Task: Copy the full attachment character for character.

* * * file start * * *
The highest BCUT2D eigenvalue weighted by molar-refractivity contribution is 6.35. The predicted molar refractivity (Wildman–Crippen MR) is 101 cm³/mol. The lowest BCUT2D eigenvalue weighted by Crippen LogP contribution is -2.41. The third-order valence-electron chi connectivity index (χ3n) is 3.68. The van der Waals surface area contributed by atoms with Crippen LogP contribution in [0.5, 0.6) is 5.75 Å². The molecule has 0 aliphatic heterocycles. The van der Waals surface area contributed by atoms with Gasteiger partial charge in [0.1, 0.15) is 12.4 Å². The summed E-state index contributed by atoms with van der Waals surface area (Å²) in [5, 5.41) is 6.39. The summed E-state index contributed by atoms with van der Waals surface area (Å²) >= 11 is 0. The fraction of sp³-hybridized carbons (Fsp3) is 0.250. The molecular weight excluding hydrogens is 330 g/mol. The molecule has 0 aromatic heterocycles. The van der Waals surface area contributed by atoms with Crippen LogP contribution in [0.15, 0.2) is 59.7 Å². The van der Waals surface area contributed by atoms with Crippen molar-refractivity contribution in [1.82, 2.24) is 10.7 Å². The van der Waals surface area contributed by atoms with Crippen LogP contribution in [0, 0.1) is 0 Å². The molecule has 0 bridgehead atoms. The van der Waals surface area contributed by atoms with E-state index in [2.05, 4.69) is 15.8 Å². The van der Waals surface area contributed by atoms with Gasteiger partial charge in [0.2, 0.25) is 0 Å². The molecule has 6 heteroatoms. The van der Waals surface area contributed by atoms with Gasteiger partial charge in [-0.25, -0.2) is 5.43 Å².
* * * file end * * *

The highest BCUT2D eigenvalue weighted by molar-refractivity contribution is 6.35. The predicted molar refractivity (Wildman–Crippen MR) is 101 cm³/mol. The lowest BCUT2D eigenvalue weighted by Crippen LogP contribution is -2.41. The third-order valence-electron chi connectivity index (χ3n) is 3.68. The van der Waals surface area contributed by atoms with Crippen LogP contribution in [0.5, 0.6) is 5.75 Å². The molecule has 0 aliphatic heterocycles. The van der Waals surface area contributed by atoms with Gasteiger partial charge in [0.1, 0.15) is 12.4 Å². The summed E-state index contributed by atoms with van der Waals surface area (Å²) in [5, 5.41) is 6.39. The summed E-state index contributed by atoms with van der Waals surface area (Å²) >= 11 is 0. The fraction of sp³-hybridized carbons (Fsp3) is 0.250. The molecular weight excluding hydrogens is 330 g/mol. The molecule has 0 aromatic heterocycles. The van der Waals surface area contributed by atoms with Crippen LogP contribution in [0.15, 0.2) is 59.7 Å². The van der Waals surface area contributed by atoms with Crippen molar-refractivity contribution in [1.82, 2.24) is 10.7 Å². The van der Waals surface area contributed by atoms with Crippen LogP contribution in [0, 0.1) is 0 Å². The molecule has 0 bridgehead atoms. The van der Waals surface area contributed by atoms with E-state index in [2.05, 4.69) is 15.8 Å². The van der Waals surface area contributed by atoms with Gasteiger partial charge in [0.2, 0.25) is 0 Å². The molecule has 6 heteroatoms. The van der Waals surface area contributed by atoms with Gasteiger partial charge in [-0.25, -0.2) is 5.43 Å².